Progressive means that the JPG is downloaded in chunks and after only a little of the image has downloaded it will be displayed full size, but blurry. As more of the file is download the image will rerender with a higher degree of clarity. Without progressive a JPG needs to completely download before displaying, leaving a glaring open space on your page. Having something there, even if it is a chunky and blurry version, is a better experience. I always use progressive and it generally doesn’t impact file size much, but keep an eye on the size in case.
Convert to sRGB—keep checked for both JPG and PNG. sRGB is the standard color space of web/monitors/printers/etc, keep checked for all. 7
Metadata - unless these are photos that you want to make sure retain copyright information, I leave this at none.
Embed Color Profile—uncheck. this information gets ignored by browsers.
Colors - If you cut down on the colors the file size will shrink. However, if you lowered the colors to 128 when there are only 120 colors it won’t make a difference on the file size. Remember, number of colors can be anything from 2-256, not just the options they give you—its an editable drop down.
Transparency - check if there is any transparency to the image, will only be 1-bit transparency.
Web Snap - remember when we had to use websafe colors only…haha, leave at 0%.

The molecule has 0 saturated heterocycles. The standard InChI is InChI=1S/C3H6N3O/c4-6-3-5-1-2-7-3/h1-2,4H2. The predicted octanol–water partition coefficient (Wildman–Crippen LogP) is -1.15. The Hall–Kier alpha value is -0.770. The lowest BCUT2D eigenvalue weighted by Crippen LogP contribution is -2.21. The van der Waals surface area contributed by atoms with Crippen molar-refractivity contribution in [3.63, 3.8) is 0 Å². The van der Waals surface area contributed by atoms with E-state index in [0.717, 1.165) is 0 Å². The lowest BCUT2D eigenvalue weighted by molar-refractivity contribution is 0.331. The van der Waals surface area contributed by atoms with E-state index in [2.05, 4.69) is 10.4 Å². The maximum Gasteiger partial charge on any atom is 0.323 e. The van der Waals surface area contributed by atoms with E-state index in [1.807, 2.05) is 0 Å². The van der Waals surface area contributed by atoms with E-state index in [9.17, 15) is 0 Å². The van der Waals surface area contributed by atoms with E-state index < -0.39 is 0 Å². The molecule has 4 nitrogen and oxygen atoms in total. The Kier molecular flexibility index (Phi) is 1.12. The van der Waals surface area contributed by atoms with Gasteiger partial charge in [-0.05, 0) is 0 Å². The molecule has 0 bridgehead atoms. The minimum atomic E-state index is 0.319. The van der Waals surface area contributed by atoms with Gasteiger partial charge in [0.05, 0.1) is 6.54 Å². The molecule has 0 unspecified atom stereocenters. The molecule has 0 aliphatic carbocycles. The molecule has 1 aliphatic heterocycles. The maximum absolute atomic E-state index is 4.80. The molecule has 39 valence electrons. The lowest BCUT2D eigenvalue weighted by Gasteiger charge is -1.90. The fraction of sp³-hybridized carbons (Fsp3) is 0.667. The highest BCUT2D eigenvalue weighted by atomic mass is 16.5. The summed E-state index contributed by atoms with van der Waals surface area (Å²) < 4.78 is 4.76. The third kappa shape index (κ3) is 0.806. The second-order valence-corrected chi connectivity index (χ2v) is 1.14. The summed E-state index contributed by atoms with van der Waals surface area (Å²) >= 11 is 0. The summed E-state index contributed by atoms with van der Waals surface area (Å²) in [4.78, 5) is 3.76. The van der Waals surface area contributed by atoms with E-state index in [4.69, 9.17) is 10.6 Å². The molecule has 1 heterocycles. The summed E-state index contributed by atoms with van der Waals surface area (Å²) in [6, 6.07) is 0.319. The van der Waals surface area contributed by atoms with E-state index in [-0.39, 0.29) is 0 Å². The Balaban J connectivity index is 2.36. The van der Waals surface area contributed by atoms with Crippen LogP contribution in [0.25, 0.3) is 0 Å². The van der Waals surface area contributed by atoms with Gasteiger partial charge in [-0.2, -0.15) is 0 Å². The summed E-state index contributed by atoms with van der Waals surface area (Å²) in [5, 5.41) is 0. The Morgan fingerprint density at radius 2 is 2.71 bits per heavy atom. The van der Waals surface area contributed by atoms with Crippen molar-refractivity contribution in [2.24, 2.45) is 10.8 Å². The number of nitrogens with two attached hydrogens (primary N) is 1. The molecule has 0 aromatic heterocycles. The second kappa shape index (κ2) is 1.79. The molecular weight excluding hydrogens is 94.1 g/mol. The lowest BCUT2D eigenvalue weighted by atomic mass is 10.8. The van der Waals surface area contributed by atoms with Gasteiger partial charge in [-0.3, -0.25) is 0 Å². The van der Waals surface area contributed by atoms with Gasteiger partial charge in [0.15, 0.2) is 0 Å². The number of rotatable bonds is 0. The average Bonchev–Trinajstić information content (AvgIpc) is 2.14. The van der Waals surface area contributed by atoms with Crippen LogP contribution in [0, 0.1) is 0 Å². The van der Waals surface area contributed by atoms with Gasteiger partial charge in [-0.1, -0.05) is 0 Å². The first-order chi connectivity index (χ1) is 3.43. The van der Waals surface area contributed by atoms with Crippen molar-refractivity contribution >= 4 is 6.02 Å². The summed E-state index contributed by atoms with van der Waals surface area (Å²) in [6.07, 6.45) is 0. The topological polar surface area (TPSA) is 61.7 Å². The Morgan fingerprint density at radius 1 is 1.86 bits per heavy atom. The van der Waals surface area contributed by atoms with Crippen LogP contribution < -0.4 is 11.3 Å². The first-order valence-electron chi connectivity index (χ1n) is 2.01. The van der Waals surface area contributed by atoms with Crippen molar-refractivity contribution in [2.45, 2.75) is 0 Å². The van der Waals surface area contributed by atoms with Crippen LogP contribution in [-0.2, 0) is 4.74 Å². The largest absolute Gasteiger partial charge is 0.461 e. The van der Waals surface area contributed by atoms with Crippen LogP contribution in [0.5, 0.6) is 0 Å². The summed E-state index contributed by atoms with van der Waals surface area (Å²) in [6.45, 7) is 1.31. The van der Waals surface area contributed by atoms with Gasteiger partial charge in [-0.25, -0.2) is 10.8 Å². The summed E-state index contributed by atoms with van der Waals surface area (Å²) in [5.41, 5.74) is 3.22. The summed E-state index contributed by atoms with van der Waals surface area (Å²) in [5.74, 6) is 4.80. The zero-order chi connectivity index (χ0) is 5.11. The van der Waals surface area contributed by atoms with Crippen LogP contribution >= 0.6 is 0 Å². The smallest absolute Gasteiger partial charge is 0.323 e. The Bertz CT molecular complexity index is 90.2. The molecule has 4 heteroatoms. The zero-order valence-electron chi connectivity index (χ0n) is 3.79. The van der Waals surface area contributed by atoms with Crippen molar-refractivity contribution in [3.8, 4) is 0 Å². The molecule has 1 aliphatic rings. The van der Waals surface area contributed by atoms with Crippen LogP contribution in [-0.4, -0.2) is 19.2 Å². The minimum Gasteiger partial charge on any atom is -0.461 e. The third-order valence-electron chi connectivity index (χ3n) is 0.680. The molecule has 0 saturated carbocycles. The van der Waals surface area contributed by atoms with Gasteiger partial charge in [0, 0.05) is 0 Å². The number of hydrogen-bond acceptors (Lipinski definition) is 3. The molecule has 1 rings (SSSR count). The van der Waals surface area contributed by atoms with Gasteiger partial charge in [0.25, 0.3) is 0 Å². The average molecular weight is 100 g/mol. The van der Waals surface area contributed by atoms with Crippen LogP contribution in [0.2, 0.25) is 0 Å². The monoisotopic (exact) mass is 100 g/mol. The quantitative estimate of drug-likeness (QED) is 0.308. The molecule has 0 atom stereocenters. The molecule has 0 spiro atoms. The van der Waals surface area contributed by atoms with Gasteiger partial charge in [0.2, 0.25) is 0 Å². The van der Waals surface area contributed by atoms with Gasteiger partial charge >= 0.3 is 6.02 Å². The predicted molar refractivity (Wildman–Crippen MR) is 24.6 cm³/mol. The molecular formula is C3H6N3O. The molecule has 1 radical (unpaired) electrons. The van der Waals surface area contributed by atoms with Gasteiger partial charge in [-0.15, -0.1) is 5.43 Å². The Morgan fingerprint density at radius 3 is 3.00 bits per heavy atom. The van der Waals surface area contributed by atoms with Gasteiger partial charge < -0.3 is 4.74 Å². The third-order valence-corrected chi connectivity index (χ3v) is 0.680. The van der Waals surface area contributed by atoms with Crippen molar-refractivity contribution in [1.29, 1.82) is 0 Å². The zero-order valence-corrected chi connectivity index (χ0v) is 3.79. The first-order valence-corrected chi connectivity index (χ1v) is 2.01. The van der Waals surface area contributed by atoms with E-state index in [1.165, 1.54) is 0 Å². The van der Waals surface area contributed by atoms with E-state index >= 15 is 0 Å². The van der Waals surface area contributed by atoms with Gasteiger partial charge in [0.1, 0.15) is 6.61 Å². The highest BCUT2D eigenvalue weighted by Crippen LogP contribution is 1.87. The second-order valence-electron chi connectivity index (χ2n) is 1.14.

Interlaced - same idea as progressive for JPG but for PNG, check it.
Dithering is the process of adding noise between colors and is really useful when working with limited palettes like in PNG-8's. You can see in the buttons that with the same amount of color we get much smoother gradients and defined details. Just leave dithering slammed at 100%.
Transparency - check if there is any transparency to the image, will be 8-bit alpha.
Everything else follow the same guidelines provided for PNG-8s.
PNG-8 + 8-bit Alpha
Here is the frustrating part of all of this, Photoshop doesn’t support the export of an indexed PNG coupled with 8-bit Alpha layers, which conveniently is the most useful combination for web images. Luckily, there is a free Mac app ImageAlpha that has a great GUI for converting these. I’m sure many of you would prefer to use the command line…and you can use PNGQuant…but I highly recommend you use a GUI. By trying out different numbers of colors to find the lowest acceptable quality you can really shave down the file sizes. Be sure to export files from Photoshop as PNG-24 before converting them otherwise you won’t get the alpha channel. Both of these options also allow you to make a PNG with alpha that degrade nicely in IE6. 8
This only applies to images destined for the web and for the most part only PNG as the gains for JPG are negligible. 9 Once you have your files exported the last step is to run them through an image optimizer. There are a ton of options for achieving this, and as I feel most comfortable using a GUI, I use ImageOptim. The command line alternative is PNGCrush. Below you can see the gains from using optimization on various files:
Look at the savings with The Wiki Game icon in particular—we shaved 75% of the file size! That said, look closely at the pixels and you will see the dithering. Whether this acceptable or not is up to you. Also, coupled with sprites you can see how powerful this becomes.
I hope this has helped clear up any confusion you've had about images. I'd just like to note that I'm using Photoshop CS6 and the settings may be slightly different on other versions. Now go make beautiful images that are super fast to load…